Le Fort Fractures

  • Gina M. RogersEmail author
  • Richard C. Allen


In 1901, René Le Fort published his experimental findings of facial fracture patterns. His studies involved subjecting cadaver skulls to various forces of impact and analyzing the fractures that resulted. He described that fractures tended to occur in characteristic locations, which he noted corresponded to relatively weak areas of the facial skeleton [1]. With these findings, he introduced the term “pillars of resistance,” which represent the strongest areas of the facial skeleton, and the fracture patterns he found occurred between these pillars. His report outlined three patterns of fractures with each bearing his name followed by a number, I, II, or III, depending on their location.


Zygomatic Arch Facial Fracture Orbital Floor Facial Skeleton Pterygoid Plate 
These keywords were added by machine and not by the authors. This process is experimental and the keywords may be updated as the learning algorithm improves.


  1. 1.
    Le Fort R. Ètude expérimentale sur les fractures de la mâchoire supériure. Rev chir paris 1901;23:208, 227, 360, 379, 479–507. Reprint translated by Tessier P. Plast Reconstr Surg 1972;50:600–7.Google Scholar
  2. 2.
    Sicher H, Tandler J. Anatomie fur Zahnarazte. Vienna: Springer; 1928.Google Scholar
  3. 3.
    Donat TL, Endress C, Mathog RH. Facial fracture classification according to skeletal support mechanisms. Arch Otolaryngol Head Neck Surg. 1998;124:1306–14.PubMedCrossRefGoogle Scholar
  4. 4.
    Rudderman RH, Mullen RL. Biomechanics of the facial skeleton. Clin Plast Surg. 1999;19(1):105–13.Google Scholar
  5. 5.
    American College of Surgeons. Advanced trauma life support.
  6. 6.
    Derdyn C, Persing JA, Broaddus W, et al. Craniofacial trauma: an assessment of risk related to the timing of surgery. Plast Reconstr Surg. 1992;50:1264–8.Google Scholar
  7. 7.
    Smoot EC, Jernigan JR, Kinsley E, et al. A survey of operative airway management practices for midface fractures. J Craniofac Surg. 1997;8(3):157–242.CrossRefGoogle Scholar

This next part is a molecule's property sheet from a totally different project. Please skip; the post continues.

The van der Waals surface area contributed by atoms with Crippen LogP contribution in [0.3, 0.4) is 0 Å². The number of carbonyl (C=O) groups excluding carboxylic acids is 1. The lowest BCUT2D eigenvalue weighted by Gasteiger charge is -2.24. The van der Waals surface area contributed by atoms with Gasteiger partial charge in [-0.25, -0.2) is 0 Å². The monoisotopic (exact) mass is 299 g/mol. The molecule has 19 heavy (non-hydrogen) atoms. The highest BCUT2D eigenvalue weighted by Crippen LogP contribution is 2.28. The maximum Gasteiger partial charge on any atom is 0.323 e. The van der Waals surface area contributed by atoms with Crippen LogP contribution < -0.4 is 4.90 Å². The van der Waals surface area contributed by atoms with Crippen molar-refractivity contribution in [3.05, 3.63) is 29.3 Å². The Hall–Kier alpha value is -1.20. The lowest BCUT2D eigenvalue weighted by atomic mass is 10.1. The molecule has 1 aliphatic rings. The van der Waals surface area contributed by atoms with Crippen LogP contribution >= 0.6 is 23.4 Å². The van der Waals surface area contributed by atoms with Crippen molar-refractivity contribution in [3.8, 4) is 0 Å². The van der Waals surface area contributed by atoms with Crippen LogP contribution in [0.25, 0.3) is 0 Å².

8. 8.
    Bahr W, Stoll P. Nasal intubation in the presence of frontobasal fractures: a retrospective study. J Oral Maxillofac Surg. 1992;50:445–7.PubMedCrossRefGoogle Scholar
  9. 9.
    Rhee KJ, Muntz CB, Donald PJ, et al. Does nasotracheal intubation increase complications in patients with skull base fractures? Ann Emerg Med. 1993;22:1145–7.PubMedCrossRefGoogle Scholar
  10. 10.
    Yerit KC, Enislidis G, Schooper C, et al. Fixation of mandibular fractures with biodegradable plates and screws. Oral Surg Oral Med Oral Pathol Oral Radiol Endod. 2002;94(3):294–300.PubMedCrossRefGoogle Scholar
  11. 11.
    Bell RB, Kindsfater CS. The use of biodegradable plates and screws to stabilize facial fractures. J Oral Maxillofac Surg. 2006;64(1):31–9.PubMedCrossRefGoogle Scholar
  12. 12.
    Evans GR, Clark N, Manson PN, Leipziger LS. Role of mini- and microplate fixation in fractures of the midface and mandible. Ann Plast Surg. 1995;34(5):453–6.PubMedCrossRefGoogle Scholar
  13. 13.
    Haug RH, Adama JM, Jordan RB. Comparison of the morbidity associated with maxillary fractures treated by maxillomandibular and rigid internal fixation. Oral Surg Oral Med Oral Pathol Oral Radiol Endod. 1995;80:629–37.PubMedCrossRefGoogle Scholar
  14. 14.
    Arbeitsgemeinschaft für osteosynthesefragen/Association for the Study of Internal Fixation. Aug 2010.
  15. 15.
    Shaw RC, Parsons RW. Exposure through a coronal incision for initial treatment of facial fractures. Plast Reconstr Surg. 1975;56(3):254–9.PubMedCrossRefGoogle Scholar
  16. 16.
    Frodel JL, Marentette LJ. The coronal approach anatomic and technical considerations and morbidity. Arch Otolaryngol Head Neck Surg. 1993;119:201–7.PubMedCrossRefGoogle Scholar
  17. 17.
    Markowitz BL, Manson PN. Panfacial fractures: organization of treatment. Clin Plast Surg. 1989;16(1):105–14.PubMedGoogle Scholar
  18. 18.
    Marciani RD. Management of middle third facial fractures. J Oral Maxillofac Surg. 1993;51(5):535–42.PubMedCrossRefGoogle Scholar
  19. 19.
    Gruss JS, Bubak PJ, Egbert MA. Craniofacial fractures: an algorithm to optimize results. Clin Plast Surg. 1992;19(1):195–206.PubMedGoogle Scholar
  20. 20.
    Haug RH, Foss J. Maxillofacial injuries in the pediatric patient. Oral Surg Oral Med Oral Pathol Oral Radiol Endod. 2000;90:126–34.PubMedCrossRefGoogle Scholar
  21. 21.
    Frodel JL, Rudderman R. Facial soft tissue resuspension following upper facial skeletal reconstruction. J Craniomaxillofac Trauma. 1996;2:24–30.PubMedGoogle Scholar

Copyright information

© Springer Science+Business Media, LLC 2012

Authors and Affiliations

  1. 1.Department of Ophthalmology & Visual SciencesUniversity of Iowa Hospitals & ClinicsIowa CityUSA

Personalised recommendations